The V Foundation

ESPN and the late Jim Valvano created The V Foundation in 1993. Valvano, the legendary NC State basketball coach and ESPN broadcaster, won the hearts of sports fans across the country when his underdog NC State Wolfpack captured the NCAA Basketball Championship in an upset win in 1983.

Ten years later, he inspired millions more with his memorable speech at the inaugural ESPY Awards. A gravely ill Valvano entertained, amused and captured the imagination of a worldwide audience. He announced the creation of The V Foundation for Cancer Research and proclaimed “Don’t Give Up. . .Don’t Ever Give Up!”® as the motto in the fight against the disease that ultimately claimed him at the age of 47 after a brief and very public 10-month battle.

Since then, the Foundation that was conceived by a small group of Jim’s friends and colleagues has grown to include donors and volunteers nationwide. Since 1993, The V Foundation has raised more than $45 million and awarded more than 200 research grants.

Perhaps most impressive of all is that today The V Foundation still operates with a small staff, a nationwide volunteer network and an all-volunteer Board of Directors and Scientific Review Committee, assuring that over the past five years an average of 83 cents of every dollar raised has been available to fund cancer research.


Today Jim Valvano’s friends and colleagues are joined by new friends and additional volunteers who contribute time, efforts and donations, both large and small, in the hope that Jim’s final dream will become a reality, that victims will become survivors, and that the disease that claims so many of our loved ones, will devastate no more.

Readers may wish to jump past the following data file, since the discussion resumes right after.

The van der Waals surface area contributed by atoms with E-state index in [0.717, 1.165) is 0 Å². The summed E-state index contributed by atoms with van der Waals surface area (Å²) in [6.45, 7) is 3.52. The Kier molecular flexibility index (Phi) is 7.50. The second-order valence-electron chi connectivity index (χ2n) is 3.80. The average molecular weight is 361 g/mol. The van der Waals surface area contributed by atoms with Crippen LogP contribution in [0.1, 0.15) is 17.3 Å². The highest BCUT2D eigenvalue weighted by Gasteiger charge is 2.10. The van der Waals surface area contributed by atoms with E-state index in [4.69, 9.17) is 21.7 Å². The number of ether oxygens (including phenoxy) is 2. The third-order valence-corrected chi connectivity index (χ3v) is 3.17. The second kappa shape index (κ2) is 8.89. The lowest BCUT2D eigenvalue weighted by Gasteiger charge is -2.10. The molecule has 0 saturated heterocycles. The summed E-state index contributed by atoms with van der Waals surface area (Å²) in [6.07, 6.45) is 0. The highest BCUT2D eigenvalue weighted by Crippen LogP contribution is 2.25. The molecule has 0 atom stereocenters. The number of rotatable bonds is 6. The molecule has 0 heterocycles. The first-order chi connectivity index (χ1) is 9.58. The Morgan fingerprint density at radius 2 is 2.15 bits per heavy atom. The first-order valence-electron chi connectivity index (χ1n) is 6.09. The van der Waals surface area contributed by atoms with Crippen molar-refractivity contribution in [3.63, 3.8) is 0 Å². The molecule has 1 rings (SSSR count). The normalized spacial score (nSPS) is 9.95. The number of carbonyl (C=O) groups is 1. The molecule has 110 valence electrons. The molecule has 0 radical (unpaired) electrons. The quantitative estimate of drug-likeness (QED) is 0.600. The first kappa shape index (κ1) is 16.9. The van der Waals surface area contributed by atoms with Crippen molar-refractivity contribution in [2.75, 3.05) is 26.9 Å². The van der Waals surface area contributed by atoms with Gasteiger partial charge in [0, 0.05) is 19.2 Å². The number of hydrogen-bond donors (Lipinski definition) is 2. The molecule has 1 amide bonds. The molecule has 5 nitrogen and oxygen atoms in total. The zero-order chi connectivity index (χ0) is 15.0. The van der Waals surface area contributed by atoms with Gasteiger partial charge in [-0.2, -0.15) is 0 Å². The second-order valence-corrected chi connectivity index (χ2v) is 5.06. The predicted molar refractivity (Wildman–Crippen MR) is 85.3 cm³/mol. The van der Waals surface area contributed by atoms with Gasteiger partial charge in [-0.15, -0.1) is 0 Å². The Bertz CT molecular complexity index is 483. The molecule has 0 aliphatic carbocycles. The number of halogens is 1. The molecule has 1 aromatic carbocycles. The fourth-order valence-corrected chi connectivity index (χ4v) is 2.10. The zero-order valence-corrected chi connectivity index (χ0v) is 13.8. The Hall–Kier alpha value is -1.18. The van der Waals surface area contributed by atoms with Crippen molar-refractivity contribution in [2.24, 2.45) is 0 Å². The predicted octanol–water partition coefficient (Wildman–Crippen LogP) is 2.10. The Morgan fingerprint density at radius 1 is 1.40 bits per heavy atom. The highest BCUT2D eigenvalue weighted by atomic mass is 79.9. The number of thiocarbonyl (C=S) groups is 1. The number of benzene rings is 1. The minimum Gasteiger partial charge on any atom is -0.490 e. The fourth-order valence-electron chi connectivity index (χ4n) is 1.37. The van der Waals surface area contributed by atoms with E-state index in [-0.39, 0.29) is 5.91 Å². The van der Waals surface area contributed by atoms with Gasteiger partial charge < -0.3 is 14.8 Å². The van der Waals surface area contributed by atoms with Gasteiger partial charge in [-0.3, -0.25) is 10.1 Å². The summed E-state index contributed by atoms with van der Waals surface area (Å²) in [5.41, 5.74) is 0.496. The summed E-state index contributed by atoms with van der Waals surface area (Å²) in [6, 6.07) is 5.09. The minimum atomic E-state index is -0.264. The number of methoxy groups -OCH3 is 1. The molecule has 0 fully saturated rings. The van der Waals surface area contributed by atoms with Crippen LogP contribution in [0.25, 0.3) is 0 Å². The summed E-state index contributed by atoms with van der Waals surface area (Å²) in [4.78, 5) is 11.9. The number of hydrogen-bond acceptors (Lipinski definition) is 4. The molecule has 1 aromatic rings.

Where Does the Money Go?
The V Foundation seeks out promising young scientists from the finest research facilities across the country who need early developmental, critical-stage grant support. These V Scholars are the backbone of our research team. Additionally, the V Foundation-AACR Grants in Translational Cancer Research Program advances research further, preparing to take it from the laboratories, and bridge into clinics and the hands of doctors treating patients. Finally, the Designated Grant Program aims specific monies toward specialized cancer interests, or perhaps to a precise geographical area, often the same as where the funding was generated.


What does the future bring?
Research to improve quality of life, extend remission, and bring undiminished hope to the lives of cancer survivors. We must continue to fund essential research that will ultimately identify the causes and develop the cures to eliminate this disease.